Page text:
Statistics point out the low percentage of women in Congress (18.8%) or how few women head up Fortune500 companies (4.2%). But this discrepancy is not only limited to workplace professionals or government officials. Much as been written nationally--and internationally--regarding the lack of women’s voices in playwriting and directing. In December 2012 the Guardian published several articles about the 2:1 ratio of men to women working in many aspects of theater in Britain. The numbers are not much different in the United States. Only twenty percent of all productions are written by women. Despite the lack of women at the top, a PEW study released in late May 2013 found that more and more women are becoming the primary or sole breadwinners in American families (40%). To quote Destiny’s Child "I worked hard and sacrificed to get what I get/Ladies it ain´t easy bein´ independent".
During World War II women were entering the workforce in large numbers for the first time in history, often taking traditionally male jobs. What once was a temporary war effort has since transitioned into the growing trend of women as the breadwinners in today’s economy. By the late 90s/early 2000s girl power-pop anthems told today’s young women that they could do anything and be anything - without the help of a man. Using Destiny’s Child’s Independent Women pt. 1 - an anthem of financial, emotional and sexual independence - as a jumping off point, this production will extend into a larger exploration of feminism in pop culture, through the lens of women entering the workforce, both in WWII and now. INDEPENDENT WOMEN is a theatrical mash up of original words, found text, song, and movement work.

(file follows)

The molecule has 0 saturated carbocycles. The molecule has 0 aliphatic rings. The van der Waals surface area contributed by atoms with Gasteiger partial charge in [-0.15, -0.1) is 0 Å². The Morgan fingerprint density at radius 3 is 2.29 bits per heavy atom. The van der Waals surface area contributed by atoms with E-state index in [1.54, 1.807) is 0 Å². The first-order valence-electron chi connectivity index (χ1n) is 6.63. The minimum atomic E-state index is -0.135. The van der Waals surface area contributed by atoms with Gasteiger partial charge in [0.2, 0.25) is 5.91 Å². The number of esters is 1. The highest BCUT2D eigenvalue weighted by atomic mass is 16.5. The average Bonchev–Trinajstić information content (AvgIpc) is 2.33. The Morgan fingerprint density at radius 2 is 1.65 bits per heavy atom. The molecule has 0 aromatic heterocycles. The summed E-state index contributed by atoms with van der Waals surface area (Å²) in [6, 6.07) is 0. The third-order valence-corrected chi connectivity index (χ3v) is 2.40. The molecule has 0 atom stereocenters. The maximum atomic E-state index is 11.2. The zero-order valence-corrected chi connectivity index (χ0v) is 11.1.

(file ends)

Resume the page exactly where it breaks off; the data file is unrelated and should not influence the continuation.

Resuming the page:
Created and performed by
Kira Atwood-Youngstrom, Elizabeth Gibbs, Sarah McGregor, Rachel Rosenfeld, Zoe Rudman, and Cari Spinnler
With design by
Ashley Hollingshead (set & props), Vanessa Janson (lighting), Nikki Martin (sound), and Summer Olsson (costumes)
stage management by
Erin Giblin and Rikki Barney(ASM)
And direction by
We will be using the money to pay all of the folks involved, pay for design budgets, space rental, marketing, publicity, documentation, and all of those weird little things that you suddenly realize you need at the last second.
Risks and challenges
As a director, I prefer to keep the risks on-stage rather than off. I've put together an amazing ensemble and design team to create this piece. We've been rehearsing since October 2013, and we are entering our final stages our process -- now is the time to add the theater magic. With your support, nothing will stand in our way.Learn about accountability on Kickstarter
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